Geenine stepped (or rather, wheeled) into the fray. She accompanied Kenobi to Utapau in the Outer Rim, where he hoped to locate and permanently dismantle General Grievous. Instead, Kenobi was nearly assassinated by supposedly friendly clone troopers and he was forced to escape the locale in another ship, leaving Geenine behind. What is it with these Skywalker people abandoning their droids, anyway? So much for appreciation.
They looked a lot like trash cans with legs, but visually, the GNK power droids were about as iconic as background robots could be. Still, no one seemed to care much that these models served one of the most important functions — providing power anywhere it was needed.
The nickname probably didn't help matters much. Many people referred to the GNKs as "Gonks" in acknowledgement of the model name as well as the less-than-sophisticated vocal sounds they made.
Although these droids may have ultimately been pretty forgettable, the job they performed was not. They stored massive amounts of power inside a relatively compact form factor. That power was vital for a wide array of military and civilian uses.
In a universe brimming with untold sentient species, all chattering away in their own languages and displaying specific customs and behaviors, go-betweens were critical. That's where protocol droids like C-3PO came in. They spoke millions of languages and translated culture, too, smoothing interactions between species that might otherwise attack each other with reckless abandon.
The RA-7 was one of many protocol droids, with purposely designed blandness to help it stroll through everyday life without much notice. The designs is similar to that of C-3PO, but with a slightly more insectoid head.
The droids' banal appearance (and aloof personalities) belied a sinister purpose. Their circuitry included covert surveillance technologies that allowed them to spy on their surroundings, making them especially useful to the nefarious scheming of Imperial officers of the Galactic Empire.
There were scads of these things aboard the Death Star, where they reported any suspicious happenings to their evil handlers, leading to the arrest and disappearance of thousands. Most RA-7s perished along with the Death Star.
With all of the laser blasts ricocheting and lightsabers slashing, someone had do at least a little bit of healing. Often, that job went to medical droids like the FX-7.
The cylindrical and many-armed FX-7, as with so many other overlooked droids, played a pivotal role in "Star Wars" yet somehow escaped due credit or accolades. That's especially true in scenes following Luke Skywalker's unfortunate encounter with a wampa, which attacked him as he scouted the wastelands of Hoth.
Skywalker's wounds landed him in the bacta tank, which contained a slimy, translucent gel that restored him to health. A surgical droid with the model number 2-1B got the glory for saving Luke's life. However, it was the FX-7 droid that did the constant monitoring of Luke's status, ensuring that he'd live to fight the Empire another day.
Although droids were almost always subservient to carbon-based lifeforms, some were made to rule their own kind. The raspy-voiced EV-9D9, which worked in Jabba's headquarters, was a supervisor droid that took her job very, very seriously, to the point of outright cruelty.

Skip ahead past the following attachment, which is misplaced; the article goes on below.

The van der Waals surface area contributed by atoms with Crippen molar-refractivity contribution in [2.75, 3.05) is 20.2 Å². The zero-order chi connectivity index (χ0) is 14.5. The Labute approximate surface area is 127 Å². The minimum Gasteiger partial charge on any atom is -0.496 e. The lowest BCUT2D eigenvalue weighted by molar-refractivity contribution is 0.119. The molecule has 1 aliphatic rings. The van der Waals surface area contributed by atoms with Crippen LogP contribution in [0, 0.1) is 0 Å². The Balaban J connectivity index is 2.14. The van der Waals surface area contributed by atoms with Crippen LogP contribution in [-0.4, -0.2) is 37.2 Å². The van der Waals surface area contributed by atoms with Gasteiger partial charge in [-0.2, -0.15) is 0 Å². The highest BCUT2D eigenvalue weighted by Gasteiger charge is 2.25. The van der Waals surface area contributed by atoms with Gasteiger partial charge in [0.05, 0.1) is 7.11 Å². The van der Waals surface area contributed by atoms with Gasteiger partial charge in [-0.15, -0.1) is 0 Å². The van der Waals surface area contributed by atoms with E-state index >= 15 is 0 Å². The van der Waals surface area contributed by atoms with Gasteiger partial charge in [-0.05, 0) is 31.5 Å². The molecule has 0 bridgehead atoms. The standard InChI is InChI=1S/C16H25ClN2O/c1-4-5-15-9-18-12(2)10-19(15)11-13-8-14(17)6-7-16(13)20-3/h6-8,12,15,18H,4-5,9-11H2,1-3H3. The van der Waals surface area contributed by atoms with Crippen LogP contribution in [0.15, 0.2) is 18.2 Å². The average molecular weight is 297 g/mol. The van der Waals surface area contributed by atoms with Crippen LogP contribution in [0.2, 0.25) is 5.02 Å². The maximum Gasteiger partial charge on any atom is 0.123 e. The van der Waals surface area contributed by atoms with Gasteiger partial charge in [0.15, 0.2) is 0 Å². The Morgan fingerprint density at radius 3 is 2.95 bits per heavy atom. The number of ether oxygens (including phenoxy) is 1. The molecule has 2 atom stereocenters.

EV-9D9 was Jabba's right-hand droid, lording over the other robots in her service. She directed their tasks and otherwise kept the place running as smoothly as possible. When droids failed to please her whims, she was apt to have them torn apart, piece by piece, in the most tortuous ways possible.
She didn't start out that way. EV-9D9 began her existence as a moisture vaporator technician. But she was reprogrammed in Mos Eisley, and she developed a mean streak that eventually found her delighting in the suffering of other droids.
Unlike most of the droids on this list, EV-9D9 had her brushes with fame in the movies. Fittingly, she threatens both C-3PO and R2-D2 with physical harm if they don't follow her directives. Her menacing voice and demeanor made this dominating droid one of the most memorable of our supporting cast of robot extras.
Starfighters of the Resistance are helpless without the fuel that helps them zig and zag around combat elements of the First Order. Someone has to keep the crews ready to fight and each and every moment. That job falls largely to refueling droids like B-U4D, nicknamed Buford.
As part of ground crew operations at the Resistance base on D'Qar, Buford works tirelessly (like most droids) and manages fuel supplies without complaint. In "The Force Awakens," Buford roams the background of a few scenes, doing his part to keep the army working against the evil Empire.
Droids like Buford are a perfect example of the depth and dimension of the "Star Wars" universe. Even droids that find only a few frames of movie time — often far in the background — have backstory and personality that drives them onward. Whether they use their potential for good or for evil, the Force is a part of them all ... even the most unappreciated droids in the galaxy.
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Author's Note: 10 Totally Unappreciated Star Wars Droids
If you were a kid (like me) when the first "Star Wars" movies debuted, it was hard not to fall in love with R2-D2. Whether it was in the midst of a Dagobah swamp or a Starfighter battle, R2 was an immediate signal of each scene's emotional tone, whether it was silly, serene or scary. No matter that he wasn't made of flesh and bone. R2 was proof that a movie character's impact didn't necessarily depend on facial expressions or dialogue. Sometimes just a bit of good storytelling and a few beeps and boops from a funny little droid is all you need to turn a sidekick robot into a global celebrity.
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- Star Wars Databank. "WA-7." (Dec. 3, 2015) http://www.starwars.com/databank/wa-7
- Star Wars Databank. "IG-88." (Dec. 3, 2015) http://www.starwars.com/databank/ig-88
- Star Wars Databank. "EV-9D9." (Dec. 3, 2015) http://www.starwars.com/databank/ev-9d9
- Star Wars Databank. "B-U4D (Buford)." (Dec. 3, 2015) http://www.starwars.com/databank/b-u4d-buford
- Star Wars Databank. "WED Treadwell Droid." (Dec. 3, 2015) http://www.starwars.com/databank/wed-treadwell-droid
- Wallace, Daniel. "Star Wars: The New Essential Guide to Droids." Lucas Books. 2006.